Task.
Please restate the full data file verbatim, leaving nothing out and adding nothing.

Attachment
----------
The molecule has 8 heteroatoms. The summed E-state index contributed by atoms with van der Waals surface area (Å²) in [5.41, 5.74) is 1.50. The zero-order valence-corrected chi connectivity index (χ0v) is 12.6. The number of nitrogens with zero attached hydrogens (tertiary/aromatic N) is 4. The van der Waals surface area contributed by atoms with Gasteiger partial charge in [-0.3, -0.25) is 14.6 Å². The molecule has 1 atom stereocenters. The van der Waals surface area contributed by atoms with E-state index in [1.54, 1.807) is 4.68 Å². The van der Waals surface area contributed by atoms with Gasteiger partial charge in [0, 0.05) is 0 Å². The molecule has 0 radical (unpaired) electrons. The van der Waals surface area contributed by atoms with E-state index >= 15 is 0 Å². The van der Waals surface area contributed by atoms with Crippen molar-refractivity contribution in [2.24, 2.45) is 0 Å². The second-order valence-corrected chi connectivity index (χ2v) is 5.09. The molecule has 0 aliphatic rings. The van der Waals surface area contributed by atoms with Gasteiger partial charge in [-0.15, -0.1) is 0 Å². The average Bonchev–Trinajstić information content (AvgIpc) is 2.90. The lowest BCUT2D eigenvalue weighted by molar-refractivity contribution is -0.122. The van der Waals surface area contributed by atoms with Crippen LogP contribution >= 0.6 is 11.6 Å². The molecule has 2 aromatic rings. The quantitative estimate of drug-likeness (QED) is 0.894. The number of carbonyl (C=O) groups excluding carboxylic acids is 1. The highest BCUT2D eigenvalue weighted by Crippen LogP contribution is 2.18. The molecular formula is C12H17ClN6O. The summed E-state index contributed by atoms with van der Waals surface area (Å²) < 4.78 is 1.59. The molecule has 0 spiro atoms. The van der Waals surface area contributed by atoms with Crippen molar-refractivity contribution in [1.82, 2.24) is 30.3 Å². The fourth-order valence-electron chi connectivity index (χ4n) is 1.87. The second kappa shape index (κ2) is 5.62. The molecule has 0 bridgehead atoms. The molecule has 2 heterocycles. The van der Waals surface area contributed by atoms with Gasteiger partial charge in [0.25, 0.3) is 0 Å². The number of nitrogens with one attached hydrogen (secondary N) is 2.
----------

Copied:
The molecule has 8 heteroatoms. The summed E-state index contributed by atoms with van der Waals surface area (Å²) in [5.41, 5.74) is 1.50. The zero-order valence-corrected chi connectivity index (χ0v) is 12.6. The number of nitrogens with zero attached hydrogens (tertiary/aromatic N) is 4. The van der Waals surface area contributed by atoms with Gasteiger partial charge in [-0.3, -0.25) is 14.6 Å². The molecule has 1 atom stereocenters. The van der Waals surface area contributed by atoms with E-state index in [1.54, 1.807) is 4.68 Å². The van der Waals surface area contributed by atoms with Gasteiger partial charge in [0, 0.05) is 0 Å². The molecule has 0 radical (unpaired) electrons. The van der Waals surface area contributed by atoms with E-state index >= 15 is 0 Å². The van der Waals surface area contributed by atoms with Crippen molar-refractivity contribution in [2.24, 2.45) is 0 Å². The second-order valence-corrected chi connectivity index (χ2v) is 5.09. The molecule has 0 aliphatic rings. The van der Waals surface area contributed by atoms with Gasteiger partial charge in [-0.15, -0.1) is 0 Å². The average Bonchev–Trinajstić information content (AvgIpc) is 2.90. The lowest BCUT2D eigenvalue weighted by molar-refractivity contribution is -0.122. The van der Waals surface area contributed by atoms with Crippen LogP contribution >= 0.6 is 11.6 Å². The molecule has 2 aromatic rings. The quantitative estimate of drug-likeness (QED) is 0.894. The number of carbonyl (C=O) groups excluding carboxylic acids is 1. The highest BCUT2D eigenvalue weighted by Crippen LogP contribution is 2.18. The molecular formula is C12H17ClN6O. The summed E-state index contributed by atoms with van der Waals surface area (Å²) < 4.78 is 1.59. The molecule has 0 spiro atoms. The van der Waals surface area contributed by atoms with Crippen molar-refractivity contribution in [1.82, 2.24) is 30.3 Å². The fourth-order valence-electron chi connectivity index (χ4n) is 1.87. The second kappa shape index (κ2) is 5.62. The molecule has 0 bridgehead atoms. The molecule has 2 heterocycles. The van der Waals surface area contributed by atoms with Gasteiger partial charge in [0.25, 0.3) is 0 Å². The number of nitrogens with one attached hydrogen (secondary N) is 2.